The Frigid Bitch bike race has more than earned its name. The annual event, defined as a so-called alley-cat, or unsanctioned race, challenges riders to brave cold temperatures while traversing Pittsburgh’s hilly, sometimes unforgiving terrain.
What most attracted bicyclist Danielle DiVito-Gerson to the race was its billing as an event for “women and under-repped-genders only.” Initially lured as a participant, DiVito-Gerson instead set about documenting the annual event in A Bitch of a Race, an upcoming film co-directed with her wife, Aubrey Leigh DiVito.
Set to premiere as part of the No Man’s Land Film Fest, an all-women adventure film festival based in Denver, Colo., the nearly 17-minute short captures the many types of people who participate in the Frigid Bitch.
“When I started this project, I really wanted to show what an important community was created,” says DiVito-Gerson.
Venture Outdoors will host the premiere on Fri., Aug. 12 as part of its Big Day Aht weekend-long fundraiser. A Bitch of a Race, as well as other selections from the No Man’s Land world tour, will screen drive-in style at Carrie Blast Furnaces.
DiVito-Gerson says Frigid Bitch came from Pittsburgh Babes on Bikes director Anna-Lena Kempen, who created the race nearly a decade ago.
"And then she realized as, you know, it got bigger each year, ‘I need to make this more inclusive.’ So it's women, non-binary folks, there are a lot of trans riders,” says DiVito-Gerson.
Kempen says the first Frigid Bitch took place on Feb. 15, 2014, adding, "It was created by a woman wanting to share an awesome experience with her peers, and be the biggest toughest most badass alley-cat out there.”
Unlike other competitive races, riders can make Frigid Bitch their own and take it at their own pace, opening it up to people of all skill levels and abilities.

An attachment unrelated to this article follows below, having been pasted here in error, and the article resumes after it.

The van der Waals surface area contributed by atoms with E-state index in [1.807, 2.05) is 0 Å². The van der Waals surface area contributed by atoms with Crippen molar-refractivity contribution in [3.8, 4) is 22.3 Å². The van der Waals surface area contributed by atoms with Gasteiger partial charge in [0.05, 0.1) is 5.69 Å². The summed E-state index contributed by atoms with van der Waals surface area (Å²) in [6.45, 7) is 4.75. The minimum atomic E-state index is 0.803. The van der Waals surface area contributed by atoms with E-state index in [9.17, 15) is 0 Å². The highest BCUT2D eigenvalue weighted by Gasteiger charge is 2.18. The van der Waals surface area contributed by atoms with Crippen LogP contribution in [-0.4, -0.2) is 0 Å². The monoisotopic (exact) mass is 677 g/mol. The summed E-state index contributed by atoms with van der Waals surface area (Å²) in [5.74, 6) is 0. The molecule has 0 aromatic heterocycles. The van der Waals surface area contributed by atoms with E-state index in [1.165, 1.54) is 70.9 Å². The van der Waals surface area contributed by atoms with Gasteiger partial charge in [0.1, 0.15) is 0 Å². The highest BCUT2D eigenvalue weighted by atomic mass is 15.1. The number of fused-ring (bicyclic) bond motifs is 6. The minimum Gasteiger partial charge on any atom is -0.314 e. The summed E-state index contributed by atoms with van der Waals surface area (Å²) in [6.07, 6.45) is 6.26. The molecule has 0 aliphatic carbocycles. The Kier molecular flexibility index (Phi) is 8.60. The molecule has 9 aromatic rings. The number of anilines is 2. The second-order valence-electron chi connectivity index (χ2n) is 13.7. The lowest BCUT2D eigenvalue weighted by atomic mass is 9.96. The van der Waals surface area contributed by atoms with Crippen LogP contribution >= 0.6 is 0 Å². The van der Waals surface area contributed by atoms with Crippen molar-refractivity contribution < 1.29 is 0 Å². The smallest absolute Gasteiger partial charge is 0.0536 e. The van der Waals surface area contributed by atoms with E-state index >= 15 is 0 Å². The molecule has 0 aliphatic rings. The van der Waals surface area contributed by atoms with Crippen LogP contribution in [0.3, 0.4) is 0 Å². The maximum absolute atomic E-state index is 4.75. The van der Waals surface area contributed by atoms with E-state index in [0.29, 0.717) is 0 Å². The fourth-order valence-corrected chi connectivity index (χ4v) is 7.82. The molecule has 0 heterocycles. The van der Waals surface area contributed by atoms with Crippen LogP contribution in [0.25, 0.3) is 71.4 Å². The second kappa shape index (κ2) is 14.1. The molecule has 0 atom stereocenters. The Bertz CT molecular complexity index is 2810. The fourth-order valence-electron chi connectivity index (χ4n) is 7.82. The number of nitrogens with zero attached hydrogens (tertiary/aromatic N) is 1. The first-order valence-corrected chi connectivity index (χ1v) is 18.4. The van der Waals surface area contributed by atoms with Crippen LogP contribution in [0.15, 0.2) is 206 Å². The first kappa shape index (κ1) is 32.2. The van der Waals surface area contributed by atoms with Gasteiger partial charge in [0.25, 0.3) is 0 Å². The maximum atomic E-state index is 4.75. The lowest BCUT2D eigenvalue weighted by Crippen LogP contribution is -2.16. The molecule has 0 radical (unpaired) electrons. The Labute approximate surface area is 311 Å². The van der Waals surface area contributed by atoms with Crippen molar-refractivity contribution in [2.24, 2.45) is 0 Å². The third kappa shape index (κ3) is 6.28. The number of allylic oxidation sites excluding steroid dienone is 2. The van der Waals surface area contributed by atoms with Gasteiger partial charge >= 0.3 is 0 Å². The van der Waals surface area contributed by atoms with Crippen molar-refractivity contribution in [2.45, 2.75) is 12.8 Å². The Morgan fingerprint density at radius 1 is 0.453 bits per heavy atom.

DiVito-Gerson, a self-taught filmmaker who lives in Moon Township, says her biking journey began when she “just bought a bike randomly off Craigslist.”
“And I would always bike around the city just kind of casually,” says DiVito-Gerson. “And maybe two years ago, I started doing it a little more seriously. And in the last year, I definitely got into it more seriously. It's, like, the best stress reliever there is.”
She and her wife had planned to race the Frigid Bitch earlier this year but instead turned their attention to highlighting other riders and their stories.
DiVito-Gerson says the race appeals to a wide swath of people, from moms “who come in from the suburbs to ride once in a while” to professional racers. She points to one subject in the film as the reason why events like Frigid Bitch are so important.
“She's Korean, and in the documentary, she says basically when she is facing a giant hill, she thinks about how grateful she is to be doing this sport because her mom didn't know how to ride a bike. Her grandma didn't know how to ride a bike. And they kind of looked at her like, you shouldn't be doing this sport as a female,” says DiVito-Gerson.
A Pittsburgh native, DiVito-Gerson says she believes the city has become more bike-friendly, thanks in part to work by organizations like BikePGH. She points at the increase in bike lanes and other infrastructure built to accommodate pedalers and pedestrians, as well as its proximity to major bike routes like the Great Allegheny Passage rail trail, which runs all the way to Cumberland, Md.
A fan of adventure documentaries about everything from mountain climbing to kayaking, DiVito-Gerson looks forward to contributing to the genre.
“I really want to tell the story in a thoughtful way that really shows like the heart of Pittsburgh and how different it is for these athletes,” says DiVito-Gerson.
This story was updated on Aug. 11 to include a correction and a quote from Anna-Lena Kempen.
A Bitch of a Race. Gates at 7 p.m. Fri., Aug. 12. Carrie Blast Furnaces. 801 Carrie Furnace Blvd., Rankin. $25. ventureoutdoors.org/activities